cover photo with 2 photos of lens flare examples

The Lens Flare Showdown: Comparing Flares with Different Lenses

Lens flare occurs when stray light enters a camera lens and produces artifacts in the image. It’s often seen as a something to avoid, but it can also be a creative tool when used intentionally (and I am personally obsessed with it!). However, not all lenses produce the same type of lens flare, and understanding the characteristics of each can help you make more informed decisions about which lenses to use for different types of photography.

In this article, I’m going to talk about different kinds of lenses and how they deal with flare. Then, I’ll be showing a ton of examples of lens flare organized by the brand of lens used. This will be the collaborative part of this blog post, where I asked bunches of photographers to submit their images using all different brands and lenses. I hope this helps you decide what lens to use the next time you are shooting backlit!

This blog is part of a collaborative blog series! Check out my other blog where I asked a ton of photographers what their biggest mistakes were last year. Come learn from our mistakes!

taken with Canon EF 35mm 1.4L ii

How the quality of your glass will effect the lens flare

When I was first starting out in photography, I would use the cheapest lenses because they were… well, cheap. And I couldn’t afford anything else. Which is completely fine, except for when you shoot backlit like I love to do, the lens flare can take over the photo. Sometimes that looks really cool but when you are trying to get that perfect photo to go over the fireplace of everybody looking at the camera, your client does not want a big old lens flare over their faces.

And this is why spending more money on good glass is such a great idea. Better glass equals less intense lens flare (and usually sharper, higher-quality looking photos). But sometimes I miss my old lenses because they would give me such creative lens flares. So it’s a trade-off for sure!

For example, on my Canon RF 85mm 1.2 lens, it has such amazing glass that the flare is typically minimal and in the edge. Something I love to do is use a copper pipe to create a ring of fire, and I have a very hard time getting a full circle with this lens! It’s so high quality that it resists the flare!

The coating on the glass of your lens can also make a difference in your amount of lens flare. Really expensive lenses have higher quality coating that can help to reduce lens flare. Which you may want sometimes, but other times not so much!

How to create lens flare on purpose

Start with a sunny day and position yourself so the sun will be coming directly into the lens. But the trick to get a beautiful flare is to have the sun partially blocked by something like a tree or mountain, or even your subject. Mess around with the amount of sun you allow to peek out and see what is giving you the best flare. If the sun is blocked too much, you won’t get a flare. I also try and have a darker background over the area where the flare will be so it is easier to see.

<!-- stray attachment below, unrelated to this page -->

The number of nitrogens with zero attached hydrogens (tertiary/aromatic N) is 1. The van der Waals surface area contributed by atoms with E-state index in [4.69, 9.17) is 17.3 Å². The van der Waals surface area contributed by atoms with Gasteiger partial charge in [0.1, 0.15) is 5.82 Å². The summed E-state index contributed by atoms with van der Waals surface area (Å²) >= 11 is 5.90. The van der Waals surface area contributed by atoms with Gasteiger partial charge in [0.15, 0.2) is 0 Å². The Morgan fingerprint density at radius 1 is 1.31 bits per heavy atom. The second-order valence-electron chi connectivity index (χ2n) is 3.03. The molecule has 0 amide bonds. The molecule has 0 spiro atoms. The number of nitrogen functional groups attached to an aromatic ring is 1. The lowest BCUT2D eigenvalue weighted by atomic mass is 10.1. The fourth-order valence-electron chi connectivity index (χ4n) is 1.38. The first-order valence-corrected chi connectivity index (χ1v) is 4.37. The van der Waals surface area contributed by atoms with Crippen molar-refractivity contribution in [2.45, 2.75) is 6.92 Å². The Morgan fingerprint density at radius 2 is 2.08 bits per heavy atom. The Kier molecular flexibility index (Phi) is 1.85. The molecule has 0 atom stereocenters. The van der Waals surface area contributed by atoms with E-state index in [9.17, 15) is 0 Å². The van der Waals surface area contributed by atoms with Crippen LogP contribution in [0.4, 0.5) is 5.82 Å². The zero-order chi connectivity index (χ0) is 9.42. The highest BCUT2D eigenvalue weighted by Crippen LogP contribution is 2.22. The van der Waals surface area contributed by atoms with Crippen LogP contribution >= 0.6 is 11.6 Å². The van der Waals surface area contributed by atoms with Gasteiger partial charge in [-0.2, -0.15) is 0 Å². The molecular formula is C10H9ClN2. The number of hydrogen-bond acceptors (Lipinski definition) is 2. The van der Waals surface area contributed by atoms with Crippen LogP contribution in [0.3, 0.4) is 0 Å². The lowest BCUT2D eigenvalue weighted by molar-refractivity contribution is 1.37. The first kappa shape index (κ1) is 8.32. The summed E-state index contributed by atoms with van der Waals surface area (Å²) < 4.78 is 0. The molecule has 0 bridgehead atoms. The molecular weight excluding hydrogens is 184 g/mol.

taken with Canon EF 35mm 1.4L ii

I personally use Canon cameras, and I have dealt with lots of different lens flares. So let me break that down for you first before I share about other brands later!

Breakdown of my Canon lens journey

At the beginning of my photography journey, I was using the nifty 50, which is the super cheap Canon 50mm 1.8. This lens is seriously a lifesaver when you are just starting photography and can’t afford anything more than this. But you have to be careful because the lens flare can definitely take over the image if you are trying to shoot backlit. But it can produce some super cool rainbows because cheaper glass equals more artifacts. If you use it intentionally, you can create some amazing art with it! Looking at this is making me want to go get another of these just so I can make some rainbow flares!

two photos taken with the canon 50mm 1.8, also know as the Nifty %0, showing the different lens flare
Some of my old work, taken with the Canon 50mm 1.8 – Settings: F1.8, 1/640

Another cheaper lens that I had in the early days of my photography career was the Canon 35mm 2.0. When shooting backlit, it can definitely overtake your photo if you aren’t careful. The photos below are using this lens. I actually really love this one because it goes with the vibe I wanted, but if I were trying to get everyone looking at the camera, I would have a very hard time getting a nice backlit image. This was taken in 2019 when I had sold a lens but was waiting for another so I used this one for the first time in a while and had a goal in mind to do cool things with the lens flare. ????

examples of lens flare using a canon 35mm 2.0
Taken with the Canon 35mm 2.0 – Settings: F2, 1/1000

I dealt with a weird green lens flare (you can see it in the photos below) on the Sigma art 35mm 1.4 lens so I quickly sold that lens for something else. Because this green flare (pictured below) just wasn’t the look I was after, even though at can be cool sometimes. 

comparing photos taken with the sigma 35mm 1.4 Art and showing the green lens flare
Photographed with the Sigma 35mm 1.4 Art – Second photo: F2.5, 1/800

Then I spent more money to get the Canon 35 mm 1.4 L ii (what I currently shoot with) and it still sometimes ends up with a lens flare right in the middle of the photo where people’s faces are. Other than that it’s a super amazing lens but the lens flare sometimes drives me nuts. Below is a backlit photo using this lens and you can see that the lens flare is beautiful when you are doing lifestyle images but you have to be very careful with backlit photos of everyone looking at the camera. 

maternity photo session of closup of belly